been publicized.

He said if the trial was held locally it could be up and running very swiftly; it

would also be cheaper. And he added politically, both nationally and internationally,

it would be to his advantage to have a local trial.

Internationally it would give Hun Sen a great deal of satisfaction to be able to

steal the thunder from the UN-lead trial option.

"He could say ëwe have been asking for 20 years for you to do something about

these people so now we are going to do it ourselves'."

Locally the trial would be under the auspices of the Ministry of Justice now led

by Hun Sen's Fun-cinpec partners, which would isolate the Prime Minister somewhat

from any internal repercussions from former KR allies now in the government, who

could take exception to the sudden hard-line against their former leaders.

Pressure would also go onto Ranariddh, as head of the National Assembly, to ensure

that appropriate legislation was formulated and passed in time for a trial.

A Hun Sen advisor said that while the Prime Minister has suggested the local trial

he would wait and see what the UN experts recommended before making a final decision.

He said Hun Sen's main concerns were the expense and the delay in getting a tribunal

going if it was left solely up to the international community.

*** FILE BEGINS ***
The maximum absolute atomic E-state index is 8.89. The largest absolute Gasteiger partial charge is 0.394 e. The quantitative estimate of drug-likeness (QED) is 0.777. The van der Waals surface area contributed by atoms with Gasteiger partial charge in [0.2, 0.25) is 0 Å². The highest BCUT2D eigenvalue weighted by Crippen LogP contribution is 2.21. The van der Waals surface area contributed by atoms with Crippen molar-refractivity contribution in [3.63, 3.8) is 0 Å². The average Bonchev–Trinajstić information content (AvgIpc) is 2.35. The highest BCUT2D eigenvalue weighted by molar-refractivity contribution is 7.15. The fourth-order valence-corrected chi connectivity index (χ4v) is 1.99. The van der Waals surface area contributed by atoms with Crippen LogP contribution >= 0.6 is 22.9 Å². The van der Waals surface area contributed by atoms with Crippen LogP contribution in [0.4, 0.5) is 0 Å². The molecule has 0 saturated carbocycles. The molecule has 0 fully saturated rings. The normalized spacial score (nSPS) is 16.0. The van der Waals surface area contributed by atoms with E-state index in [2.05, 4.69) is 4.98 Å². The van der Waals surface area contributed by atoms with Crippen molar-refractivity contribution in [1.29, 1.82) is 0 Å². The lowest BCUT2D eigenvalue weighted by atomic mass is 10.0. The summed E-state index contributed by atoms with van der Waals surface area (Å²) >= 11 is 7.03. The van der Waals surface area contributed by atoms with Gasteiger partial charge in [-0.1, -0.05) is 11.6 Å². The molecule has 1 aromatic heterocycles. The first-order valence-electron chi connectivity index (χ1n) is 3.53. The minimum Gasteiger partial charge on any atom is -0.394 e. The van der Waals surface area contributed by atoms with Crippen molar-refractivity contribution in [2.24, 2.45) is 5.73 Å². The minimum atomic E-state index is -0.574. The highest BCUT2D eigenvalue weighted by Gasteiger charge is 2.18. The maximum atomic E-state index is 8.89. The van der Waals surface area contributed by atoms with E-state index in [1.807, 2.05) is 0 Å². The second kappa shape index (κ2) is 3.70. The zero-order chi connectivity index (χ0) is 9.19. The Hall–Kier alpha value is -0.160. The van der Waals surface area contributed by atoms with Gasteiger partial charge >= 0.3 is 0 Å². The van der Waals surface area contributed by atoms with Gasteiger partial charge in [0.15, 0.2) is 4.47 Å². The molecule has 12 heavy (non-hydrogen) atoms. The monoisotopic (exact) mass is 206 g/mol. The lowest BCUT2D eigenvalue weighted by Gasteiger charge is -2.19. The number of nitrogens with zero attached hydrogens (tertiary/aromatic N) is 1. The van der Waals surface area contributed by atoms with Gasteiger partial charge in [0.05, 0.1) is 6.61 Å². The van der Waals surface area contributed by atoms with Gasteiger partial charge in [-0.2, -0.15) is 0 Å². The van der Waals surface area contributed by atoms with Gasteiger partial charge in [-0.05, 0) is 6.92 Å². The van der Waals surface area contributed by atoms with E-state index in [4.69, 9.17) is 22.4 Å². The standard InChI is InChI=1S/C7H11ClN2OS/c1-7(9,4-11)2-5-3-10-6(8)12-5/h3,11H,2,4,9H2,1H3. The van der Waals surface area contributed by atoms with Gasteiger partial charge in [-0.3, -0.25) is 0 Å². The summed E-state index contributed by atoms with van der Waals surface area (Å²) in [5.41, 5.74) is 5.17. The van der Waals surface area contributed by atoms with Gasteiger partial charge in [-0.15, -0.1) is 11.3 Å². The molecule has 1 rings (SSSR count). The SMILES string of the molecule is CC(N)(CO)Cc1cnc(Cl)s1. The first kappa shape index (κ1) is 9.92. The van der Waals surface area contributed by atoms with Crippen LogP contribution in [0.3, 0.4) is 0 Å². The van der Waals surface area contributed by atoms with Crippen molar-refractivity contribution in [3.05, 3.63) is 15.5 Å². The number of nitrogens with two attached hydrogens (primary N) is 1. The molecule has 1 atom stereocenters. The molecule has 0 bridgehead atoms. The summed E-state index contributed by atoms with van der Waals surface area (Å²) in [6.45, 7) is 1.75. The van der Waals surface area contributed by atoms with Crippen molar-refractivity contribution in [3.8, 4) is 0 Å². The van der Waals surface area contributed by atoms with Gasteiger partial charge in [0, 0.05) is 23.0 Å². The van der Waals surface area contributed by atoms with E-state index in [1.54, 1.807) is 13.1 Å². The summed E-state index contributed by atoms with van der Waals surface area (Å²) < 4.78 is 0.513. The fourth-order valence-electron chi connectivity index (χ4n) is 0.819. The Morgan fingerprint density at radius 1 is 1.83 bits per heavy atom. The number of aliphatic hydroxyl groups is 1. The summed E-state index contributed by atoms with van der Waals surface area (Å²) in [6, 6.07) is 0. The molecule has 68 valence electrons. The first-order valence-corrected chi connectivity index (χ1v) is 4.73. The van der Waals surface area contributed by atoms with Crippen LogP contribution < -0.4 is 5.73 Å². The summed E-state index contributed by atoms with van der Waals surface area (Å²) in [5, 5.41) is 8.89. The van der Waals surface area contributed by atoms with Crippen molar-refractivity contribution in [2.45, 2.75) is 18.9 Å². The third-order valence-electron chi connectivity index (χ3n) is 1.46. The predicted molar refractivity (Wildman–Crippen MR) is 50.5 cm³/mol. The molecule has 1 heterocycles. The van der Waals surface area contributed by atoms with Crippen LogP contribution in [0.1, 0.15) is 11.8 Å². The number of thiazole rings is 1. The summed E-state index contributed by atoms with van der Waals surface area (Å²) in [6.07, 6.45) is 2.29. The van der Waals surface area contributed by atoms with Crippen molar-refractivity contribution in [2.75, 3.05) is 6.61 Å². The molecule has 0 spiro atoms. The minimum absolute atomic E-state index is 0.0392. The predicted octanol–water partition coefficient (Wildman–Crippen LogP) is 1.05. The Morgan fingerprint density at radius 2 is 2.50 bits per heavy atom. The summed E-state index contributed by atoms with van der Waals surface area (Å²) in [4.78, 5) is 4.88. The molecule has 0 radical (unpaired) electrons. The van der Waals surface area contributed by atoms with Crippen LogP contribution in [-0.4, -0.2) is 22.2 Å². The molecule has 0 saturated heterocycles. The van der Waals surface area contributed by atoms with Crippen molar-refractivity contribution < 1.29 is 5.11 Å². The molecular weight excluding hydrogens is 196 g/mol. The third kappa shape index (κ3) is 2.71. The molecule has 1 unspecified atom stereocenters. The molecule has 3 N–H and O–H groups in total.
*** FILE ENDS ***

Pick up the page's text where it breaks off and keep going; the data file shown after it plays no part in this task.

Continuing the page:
There are concerns that no locally run court would be independent enough to run such

a trial.

Youk Chang, from the Cambodian Documentation Center, said that it was important that

any trial was seen to be fair, that the accused have competent legal representation

and that the courts final decision is respected by everyone no matter what it might

be.

"Any trial needs to be governed by legality rather than politics," he said,

"only then will the matter be put to rest."

However Youk Chang warned that it is necessary to still treat the KR with caution

despite the surrender of the rank and file and reported detention of top leaders.

"The Khmer Rouge have lived in the jungle for 20 years it will take them 15

years to adapt back into society."

The involvement of the US and Thailand in the leaders' detention shows the turn around

in the KR's fortunes over the past year.

KR RUBBER STAMP THE AGREEMENT TO THE WORLD

The media get to question the leaders, Dec. 7, 1998.

Both were once allies to the group - the United States because of the KR's battle

against the Vietnamese, the Thais for the financial benefits of doing business with